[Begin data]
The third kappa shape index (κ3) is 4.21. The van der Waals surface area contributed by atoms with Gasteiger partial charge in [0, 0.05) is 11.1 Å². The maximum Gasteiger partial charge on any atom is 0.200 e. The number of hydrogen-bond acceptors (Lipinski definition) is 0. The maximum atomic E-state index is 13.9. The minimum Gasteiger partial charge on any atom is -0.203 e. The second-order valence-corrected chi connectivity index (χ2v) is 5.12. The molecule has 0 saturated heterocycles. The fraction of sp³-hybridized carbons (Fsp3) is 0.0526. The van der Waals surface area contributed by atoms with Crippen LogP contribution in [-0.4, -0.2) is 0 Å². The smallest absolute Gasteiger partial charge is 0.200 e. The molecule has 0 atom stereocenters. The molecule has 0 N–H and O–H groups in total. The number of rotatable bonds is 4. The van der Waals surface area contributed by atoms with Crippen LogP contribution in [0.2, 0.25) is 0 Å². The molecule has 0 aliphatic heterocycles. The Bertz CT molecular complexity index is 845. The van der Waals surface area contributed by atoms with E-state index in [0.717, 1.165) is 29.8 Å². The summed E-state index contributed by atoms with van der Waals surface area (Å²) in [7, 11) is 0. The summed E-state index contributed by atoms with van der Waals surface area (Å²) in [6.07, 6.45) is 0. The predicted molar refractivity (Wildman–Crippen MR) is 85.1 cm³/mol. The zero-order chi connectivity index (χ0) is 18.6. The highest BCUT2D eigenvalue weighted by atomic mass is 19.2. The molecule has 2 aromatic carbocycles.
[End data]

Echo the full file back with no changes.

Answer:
The third kappa shape index (κ3) is 4.21. The van der Waals surface area contributed by atoms with Gasteiger partial charge in [0, 0.05) is 11.1 Å². The maximum Gasteiger partial charge on any atom is 0.200 e. The number of hydrogen-bond acceptors (Lipinski definition) is 0. The maximum atomic E-state index is 13.9. The minimum Gasteiger partial charge on any atom is -0.203 e. The second-order valence-corrected chi connectivity index (χ2v) is 5.12. The molecule has 0 saturated heterocycles. The fraction of sp³-hybridized carbons (Fsp3) is 0.0526. The van der Waals surface area contributed by atoms with Crippen LogP contribution in [-0.4, -0.2) is 0 Å². The smallest absolute Gasteiger partial charge is 0.200 e. The molecule has 0 atom stereocenters. The molecule has 0 N–H and O–H groups in total. The number of rotatable bonds is 4. The van der Waals surface area contributed by atoms with Crippen LogP contribution in [0.2, 0.25) is 0 Å². The molecule has 0 aliphatic heterocycles. The Bertz CT molecular complexity index is 845. The van der Waals surface area contributed by atoms with E-state index in [0.717, 1.165) is 29.8 Å². The summed E-state index contributed by atoms with van der Waals surface area (Å²) in [7, 11) is 0. The summed E-state index contributed by atoms with van der Waals surface area (Å²) in [6.07, 6.45) is 0. The predicted molar refractivity (Wildman–Crippen MR) is 85.1 cm³/mol. The zero-order chi connectivity index (χ0) is 18.6. The highest BCUT2D eigenvalue weighted by atomic mass is 19.2. The molecule has 2 aromatic carbocycles.